Lost and found…

We were schoolmates, 1970 to 1971, and we were even in a play together…

All the world's a stage

…for the 3rd Division Drama Festival for Schools. Here in Sarawak, we have divisions that are made up of several districts – there were only five then and they all went by numbers. Sibu was in the 3rd and today, it has been divided into the Sibu, Sarikei, Kapit and Mukah Divisions. Anyway, back to my long-lost friend, we managed to get in touch with each other after all these years via Facebook. Isn’t that nice? Something like that show on TV at one time, Jejak Kasih. LOL!!!

I found out that her hubby was in the Sarawak laksa paste business and she even offered to send me a packet to try. However, I told her that there wasn’t any need for her to go through all that trouble as I had seen it at a supermarket here and I could just go and grab a pack (RM10.90) myself…

MUSC Raja Laut Sarawak laksa paste

…and that was exactly what I did last Friday so I could cook for my girl who would be coming home that very afternoon.

Needless to say, it was a whole lot of work preparing everything…

Sarawak laksa ingredients

I had blogged about it here but anyway, to go through all that again, in case anyone would like to cook his or her own, first, I peeled and deveined the prawns (1 kg) and boiled them in 1 litre of water, keeping the stock and putting the crustaceans aside to be served with the laksa later…

STP's Sarawak laksa 1

When I went to the market that morning, I saw someone I knew filleting fish, the mother of one of ex-students – bay kar/ikan tenggiri (mackerel) no less and selling at only RM20 for one big bag of it. I grabbed one and my missus used it to make fish balls…

STP's Sarawak laksa 2

– and fish cakes, a whole lot of them. I added the water that she used to boil them to the aforementioned prawn stock as well.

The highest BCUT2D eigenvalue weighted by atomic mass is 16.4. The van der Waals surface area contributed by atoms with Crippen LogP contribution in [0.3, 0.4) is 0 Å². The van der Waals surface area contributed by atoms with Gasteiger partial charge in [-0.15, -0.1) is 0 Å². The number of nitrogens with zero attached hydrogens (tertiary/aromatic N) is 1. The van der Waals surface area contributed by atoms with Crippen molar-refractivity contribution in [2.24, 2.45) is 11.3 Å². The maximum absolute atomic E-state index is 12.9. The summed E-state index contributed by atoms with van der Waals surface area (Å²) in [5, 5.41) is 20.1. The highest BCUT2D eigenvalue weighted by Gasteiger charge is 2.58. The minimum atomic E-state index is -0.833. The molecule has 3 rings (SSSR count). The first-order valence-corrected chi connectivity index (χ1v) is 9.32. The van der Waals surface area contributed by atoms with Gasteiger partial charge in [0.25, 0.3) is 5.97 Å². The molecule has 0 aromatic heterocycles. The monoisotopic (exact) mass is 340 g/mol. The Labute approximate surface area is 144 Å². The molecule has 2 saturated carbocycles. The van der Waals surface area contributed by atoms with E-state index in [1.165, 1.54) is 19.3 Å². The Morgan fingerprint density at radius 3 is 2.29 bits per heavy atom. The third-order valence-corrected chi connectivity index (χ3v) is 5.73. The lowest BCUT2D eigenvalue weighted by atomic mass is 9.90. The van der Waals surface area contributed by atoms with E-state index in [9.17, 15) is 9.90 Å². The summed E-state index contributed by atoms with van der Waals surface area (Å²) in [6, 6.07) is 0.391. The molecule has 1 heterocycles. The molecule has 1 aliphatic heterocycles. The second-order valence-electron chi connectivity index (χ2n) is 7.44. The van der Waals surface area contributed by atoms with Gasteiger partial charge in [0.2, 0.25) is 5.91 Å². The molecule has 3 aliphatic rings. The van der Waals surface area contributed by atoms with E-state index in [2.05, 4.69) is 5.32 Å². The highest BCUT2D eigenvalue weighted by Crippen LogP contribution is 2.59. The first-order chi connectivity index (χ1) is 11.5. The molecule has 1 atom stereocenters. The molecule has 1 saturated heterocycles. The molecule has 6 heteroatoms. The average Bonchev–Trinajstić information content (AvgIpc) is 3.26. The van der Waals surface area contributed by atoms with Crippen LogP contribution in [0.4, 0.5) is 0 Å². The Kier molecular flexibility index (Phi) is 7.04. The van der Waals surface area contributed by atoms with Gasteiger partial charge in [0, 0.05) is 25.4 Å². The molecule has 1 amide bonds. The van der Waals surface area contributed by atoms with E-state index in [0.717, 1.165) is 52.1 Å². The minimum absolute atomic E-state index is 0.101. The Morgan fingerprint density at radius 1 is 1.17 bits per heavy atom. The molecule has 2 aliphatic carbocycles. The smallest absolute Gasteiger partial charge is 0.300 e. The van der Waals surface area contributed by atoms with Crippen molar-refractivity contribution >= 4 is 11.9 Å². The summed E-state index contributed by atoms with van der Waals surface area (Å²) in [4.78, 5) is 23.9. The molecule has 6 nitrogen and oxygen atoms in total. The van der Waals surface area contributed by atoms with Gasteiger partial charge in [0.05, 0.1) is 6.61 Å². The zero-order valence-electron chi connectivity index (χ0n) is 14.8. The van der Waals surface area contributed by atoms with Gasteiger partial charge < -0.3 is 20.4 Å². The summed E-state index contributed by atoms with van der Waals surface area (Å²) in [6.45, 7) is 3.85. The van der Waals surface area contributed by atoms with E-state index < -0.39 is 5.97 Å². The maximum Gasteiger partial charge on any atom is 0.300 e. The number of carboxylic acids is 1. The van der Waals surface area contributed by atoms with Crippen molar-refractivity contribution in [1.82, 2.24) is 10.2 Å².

I also boiled the heads and shell of the prawns in the stock for 10-15 minutes and then removed them. After that, I added another 2 litres of water to the stock and emptied the contents of the packet of laksa paste into it and brought it back to boil, leaving it to simmer for 30 minutes. In the meantime, my missus and I could cut the tofu pok (fried bean curd puffs) into thin strips – I bought RM1 of those and got 7 of them, chop the daun sup (Chinese celery), soak the bihun (rice vermicelli) to soften and blanch the taugeh (bean sprouts), RM2 of the ones sold with the tails removed. I am always too lazy to do that myself.

When the gravy was ready, I sieved it to remove the residue and added santan (coconut milk) to it, plus two cubes of ikan bilis (dried anchovies) stock, turning off the fire once I had brought it back to boil. Then, I fried some omelette and sliced it very very thinly and I also pounded some sambal belacan (dried prawn paste dip) to go with the laksa

STP's Sarawak laksa

It was very very nice and we certainly had a feast of our very own local Sarawak delight that day.

For one thing, one could cook so much using one packet of the paste – too much for a family of three but I gave some to my in-laws to enjoy as well. I wish they would make it available in smaller packs, half the size perhaps. My missus said that it was kind of different from the usual Sarawak laksa taste that we are more accustomed to…and I would agree. This is more like what one would get, eating Sarawak laksa at the Malay stalls, which is great too (if you go to the right stalls/shops). Originally, Sarawak laksa is quintessentially a local Chinese culinary specialty and it impressed Anthony Bourdain so much that it was given special mention in his book

Anthony Bourdain's book
*Archive photo*

…and it would be featured in the menu at his own street-food market in New York, no…not Penang asam laksa…nor the nyonya curry laksa, but our very own good ol’ Sarawak or Kuching laksa! If you have not heard or read about that, don’t just take my word for it – click the link and read all about it! Hehehehehehe!!!!

Going back to the laksa paste, these days, we have some certified halal ones like this one that I used and like the regular ones, there may be good ones and those that are not as great, which is the case with everything else including what you can get when you eat out at the stalls or shops outside, so one would need to know which brand(s) to buy and I would say this one is pretty good. Yes, I can say, with no reservations whatsoever, that I wouldn’t mind using it…if and when I would be in the mood to go through the whole process all over again.